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Thomas Butler Gunn Diaries: Volume 2, page 137, July 17-18, 1851

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Identifier: DX09970790

Title: Thomas Butler Gunn Diaries: Volume 2, page 137, July 17-18, 1851

Description: Comments on fellow boarders in his boarding house.


where lay one of his children; the open shop beyond & schnieders working.

18. Friday. Drawing during the morning. Afternoon to New York. To Wall Street & [Charles] Andersons, the boys [Fred and Pelham Anderson] there. To Post Office, to Robinson Street, to [177] Canal, to Perry Street, and then, 6 o’clock approaching, back; taking ice-cream in Chatham Street Saloon by the way. On the Ferry-boat was met by Albert Brown, and together we walked up Fulton Street. His brother George’s essay to start in business here has proved a failure, he now seeking employ, as is Albert himself. Fearfully is he marked by the small pox. (How the devil does he live I wonder. He dresses well, has no employ, & must eat, drink, & sleep.) Evening passed on the wooden terrace in rear of the house, prompting the fellows to send for beer and setting ‘em singing nigger songs. / I shall not stop long at this place. They do the [unclear word] in the grub department, re-cooking unfortunate fishes twice over, to the production of unsavory smells, & generally speaking don’t come up to the average in the provant way. Other boarders pay less too than I. And for company, though they’re sociable, there’s nothing in any of ‘em. Mrs P’s [words crossed out] by [word crossed out] attentions and civilities attempts to make up the table deficencies (which however she’s quite conscious of, for she spake of the “novelty” of the employ, when she’s been in it for sure two years, or nigh upon’t. / The oldest daughter Mrs Brooks [words crossed out] has a resentful half-injured style of speaking, (not uncommon with Yankee feminines, who all must do the independent stay to the exclusion of good temper.) Her husband seems tolerably well informed, and talks interestingly of California. Miss “Tish” [Leticia Paterson] or “Tishy” as they call her is quiet, [word crossed out] and fish-like. Very icy indeed. Rather rebutting in her replies to those who do the talking. Perhaps her reserve is sorrow for her father, perhaps its an idea that she’s not made enough of. She comes out with “fool” & the like to her sister sometimes. The defunct Paterson, requiescat in pace two years back is spoken of now & then; — he must have been a very fool unexceptionable man, and a great snob. Never swore in’s life, never got impatient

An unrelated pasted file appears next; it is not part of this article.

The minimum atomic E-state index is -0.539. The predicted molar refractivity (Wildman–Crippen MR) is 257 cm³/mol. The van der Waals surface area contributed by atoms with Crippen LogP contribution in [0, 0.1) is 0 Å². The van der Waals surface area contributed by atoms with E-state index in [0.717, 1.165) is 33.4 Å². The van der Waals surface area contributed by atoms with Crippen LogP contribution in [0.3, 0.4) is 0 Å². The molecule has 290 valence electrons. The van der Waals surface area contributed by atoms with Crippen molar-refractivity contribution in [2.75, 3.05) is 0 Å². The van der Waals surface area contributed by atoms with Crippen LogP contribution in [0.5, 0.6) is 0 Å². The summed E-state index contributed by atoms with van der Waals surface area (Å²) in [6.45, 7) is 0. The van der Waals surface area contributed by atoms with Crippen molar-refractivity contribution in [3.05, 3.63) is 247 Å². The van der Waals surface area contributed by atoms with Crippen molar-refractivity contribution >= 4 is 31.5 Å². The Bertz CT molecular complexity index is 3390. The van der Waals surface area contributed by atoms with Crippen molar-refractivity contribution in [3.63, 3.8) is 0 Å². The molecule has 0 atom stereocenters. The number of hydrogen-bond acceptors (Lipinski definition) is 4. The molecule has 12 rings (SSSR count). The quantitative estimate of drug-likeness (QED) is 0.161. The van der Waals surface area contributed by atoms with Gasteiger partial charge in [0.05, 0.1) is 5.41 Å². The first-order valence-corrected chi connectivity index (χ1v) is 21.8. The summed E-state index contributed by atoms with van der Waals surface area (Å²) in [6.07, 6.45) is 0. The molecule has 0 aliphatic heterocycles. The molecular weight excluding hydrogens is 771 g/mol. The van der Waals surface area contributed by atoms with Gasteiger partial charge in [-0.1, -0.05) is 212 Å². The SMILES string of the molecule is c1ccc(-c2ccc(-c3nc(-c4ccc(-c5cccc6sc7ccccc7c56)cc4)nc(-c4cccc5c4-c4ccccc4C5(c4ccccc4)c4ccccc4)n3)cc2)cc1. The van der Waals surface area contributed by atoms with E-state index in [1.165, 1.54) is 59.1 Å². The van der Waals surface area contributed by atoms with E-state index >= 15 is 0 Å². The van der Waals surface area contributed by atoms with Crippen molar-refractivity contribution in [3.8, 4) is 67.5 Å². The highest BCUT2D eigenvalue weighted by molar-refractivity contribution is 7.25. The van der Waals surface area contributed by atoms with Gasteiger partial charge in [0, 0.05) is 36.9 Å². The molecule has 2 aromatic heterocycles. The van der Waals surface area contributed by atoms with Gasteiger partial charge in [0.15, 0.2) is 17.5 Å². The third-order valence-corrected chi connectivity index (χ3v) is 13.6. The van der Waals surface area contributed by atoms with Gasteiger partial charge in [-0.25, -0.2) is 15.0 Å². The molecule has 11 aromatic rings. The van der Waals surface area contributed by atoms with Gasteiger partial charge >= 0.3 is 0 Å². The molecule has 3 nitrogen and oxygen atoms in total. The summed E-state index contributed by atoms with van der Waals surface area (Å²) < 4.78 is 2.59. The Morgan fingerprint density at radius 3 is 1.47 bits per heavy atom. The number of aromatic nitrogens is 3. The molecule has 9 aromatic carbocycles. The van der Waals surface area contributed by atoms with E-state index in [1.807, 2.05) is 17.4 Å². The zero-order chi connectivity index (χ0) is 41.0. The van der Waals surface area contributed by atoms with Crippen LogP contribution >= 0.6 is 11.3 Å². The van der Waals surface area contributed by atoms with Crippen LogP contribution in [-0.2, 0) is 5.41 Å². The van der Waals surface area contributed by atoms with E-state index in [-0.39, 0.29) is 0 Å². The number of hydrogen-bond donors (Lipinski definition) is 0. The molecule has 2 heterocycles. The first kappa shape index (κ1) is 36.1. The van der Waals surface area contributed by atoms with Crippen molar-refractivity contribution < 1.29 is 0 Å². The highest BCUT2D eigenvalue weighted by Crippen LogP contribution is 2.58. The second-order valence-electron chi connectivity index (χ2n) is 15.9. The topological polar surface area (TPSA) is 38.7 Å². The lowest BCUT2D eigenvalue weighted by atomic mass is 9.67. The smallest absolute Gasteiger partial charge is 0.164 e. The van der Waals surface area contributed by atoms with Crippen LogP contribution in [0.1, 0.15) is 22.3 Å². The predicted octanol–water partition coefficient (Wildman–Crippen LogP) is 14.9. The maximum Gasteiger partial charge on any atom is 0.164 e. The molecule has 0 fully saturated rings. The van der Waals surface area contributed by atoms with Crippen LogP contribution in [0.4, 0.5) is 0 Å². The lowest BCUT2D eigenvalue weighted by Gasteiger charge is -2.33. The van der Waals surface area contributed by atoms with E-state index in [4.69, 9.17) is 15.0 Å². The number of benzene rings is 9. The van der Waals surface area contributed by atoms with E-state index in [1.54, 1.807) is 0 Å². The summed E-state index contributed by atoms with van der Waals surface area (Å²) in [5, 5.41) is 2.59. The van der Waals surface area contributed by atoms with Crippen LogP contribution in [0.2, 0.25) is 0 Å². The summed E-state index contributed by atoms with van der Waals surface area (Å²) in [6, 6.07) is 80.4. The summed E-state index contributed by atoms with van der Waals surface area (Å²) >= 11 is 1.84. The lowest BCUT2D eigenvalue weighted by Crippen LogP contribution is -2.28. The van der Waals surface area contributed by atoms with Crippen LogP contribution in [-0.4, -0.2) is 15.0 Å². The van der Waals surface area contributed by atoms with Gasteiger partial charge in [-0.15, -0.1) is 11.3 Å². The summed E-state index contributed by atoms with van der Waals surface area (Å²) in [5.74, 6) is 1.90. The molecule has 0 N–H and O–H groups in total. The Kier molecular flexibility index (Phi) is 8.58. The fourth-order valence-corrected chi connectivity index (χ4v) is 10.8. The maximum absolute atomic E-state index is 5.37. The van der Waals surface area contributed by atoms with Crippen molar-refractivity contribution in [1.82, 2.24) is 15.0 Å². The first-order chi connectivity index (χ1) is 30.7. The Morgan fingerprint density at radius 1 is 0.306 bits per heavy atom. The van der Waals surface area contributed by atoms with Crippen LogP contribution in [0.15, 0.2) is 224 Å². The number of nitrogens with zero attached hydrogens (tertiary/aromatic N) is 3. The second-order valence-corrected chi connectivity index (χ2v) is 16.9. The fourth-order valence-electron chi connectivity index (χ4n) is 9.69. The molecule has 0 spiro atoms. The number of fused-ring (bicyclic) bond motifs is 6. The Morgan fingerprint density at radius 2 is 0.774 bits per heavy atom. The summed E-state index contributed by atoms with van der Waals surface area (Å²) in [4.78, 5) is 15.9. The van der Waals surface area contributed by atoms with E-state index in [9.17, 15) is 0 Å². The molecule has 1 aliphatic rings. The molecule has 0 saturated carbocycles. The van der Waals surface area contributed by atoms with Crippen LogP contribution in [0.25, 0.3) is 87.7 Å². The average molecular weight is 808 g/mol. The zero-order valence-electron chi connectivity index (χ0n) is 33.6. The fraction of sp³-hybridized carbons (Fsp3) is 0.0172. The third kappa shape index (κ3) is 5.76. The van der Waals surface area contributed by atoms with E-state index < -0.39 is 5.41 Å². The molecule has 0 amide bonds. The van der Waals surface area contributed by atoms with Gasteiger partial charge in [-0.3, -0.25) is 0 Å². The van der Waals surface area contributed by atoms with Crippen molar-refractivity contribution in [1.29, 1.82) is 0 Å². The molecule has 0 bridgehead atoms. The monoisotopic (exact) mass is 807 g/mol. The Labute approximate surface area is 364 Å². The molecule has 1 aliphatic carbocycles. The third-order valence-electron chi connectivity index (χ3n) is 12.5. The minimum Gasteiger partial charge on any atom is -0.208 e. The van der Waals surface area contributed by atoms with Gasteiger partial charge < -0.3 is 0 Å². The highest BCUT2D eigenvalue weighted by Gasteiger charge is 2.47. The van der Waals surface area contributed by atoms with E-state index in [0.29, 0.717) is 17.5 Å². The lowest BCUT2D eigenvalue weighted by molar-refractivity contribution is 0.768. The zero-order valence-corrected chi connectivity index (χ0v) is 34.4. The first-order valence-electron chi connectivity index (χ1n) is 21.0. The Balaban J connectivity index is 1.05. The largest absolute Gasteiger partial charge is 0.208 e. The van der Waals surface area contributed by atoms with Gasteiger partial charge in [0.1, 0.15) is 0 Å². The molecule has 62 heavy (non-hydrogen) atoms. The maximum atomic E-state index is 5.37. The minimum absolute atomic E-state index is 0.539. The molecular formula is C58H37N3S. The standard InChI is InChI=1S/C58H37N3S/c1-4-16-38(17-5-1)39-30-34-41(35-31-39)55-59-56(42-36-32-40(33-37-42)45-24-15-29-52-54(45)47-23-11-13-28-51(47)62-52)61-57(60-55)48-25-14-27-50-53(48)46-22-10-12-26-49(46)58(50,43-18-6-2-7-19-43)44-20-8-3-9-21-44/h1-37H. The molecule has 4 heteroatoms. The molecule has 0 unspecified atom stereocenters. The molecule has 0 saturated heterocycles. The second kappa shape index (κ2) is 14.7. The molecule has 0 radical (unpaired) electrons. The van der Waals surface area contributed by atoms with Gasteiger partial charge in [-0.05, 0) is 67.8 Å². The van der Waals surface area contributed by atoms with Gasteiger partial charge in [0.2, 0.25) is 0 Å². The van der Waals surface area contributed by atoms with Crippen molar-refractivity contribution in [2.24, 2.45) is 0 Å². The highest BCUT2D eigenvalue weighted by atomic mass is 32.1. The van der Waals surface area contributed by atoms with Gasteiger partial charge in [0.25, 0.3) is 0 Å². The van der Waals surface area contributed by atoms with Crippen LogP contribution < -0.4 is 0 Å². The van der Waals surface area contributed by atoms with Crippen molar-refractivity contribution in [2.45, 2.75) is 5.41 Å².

Rights: NoC-US

Place: United States
New York

Dates: 1851-07-17

Type(s): Diary

Maker/Creator: Gunn, Thomas Butler, 1826-1903

Subjects: Boardinghouses
19th century


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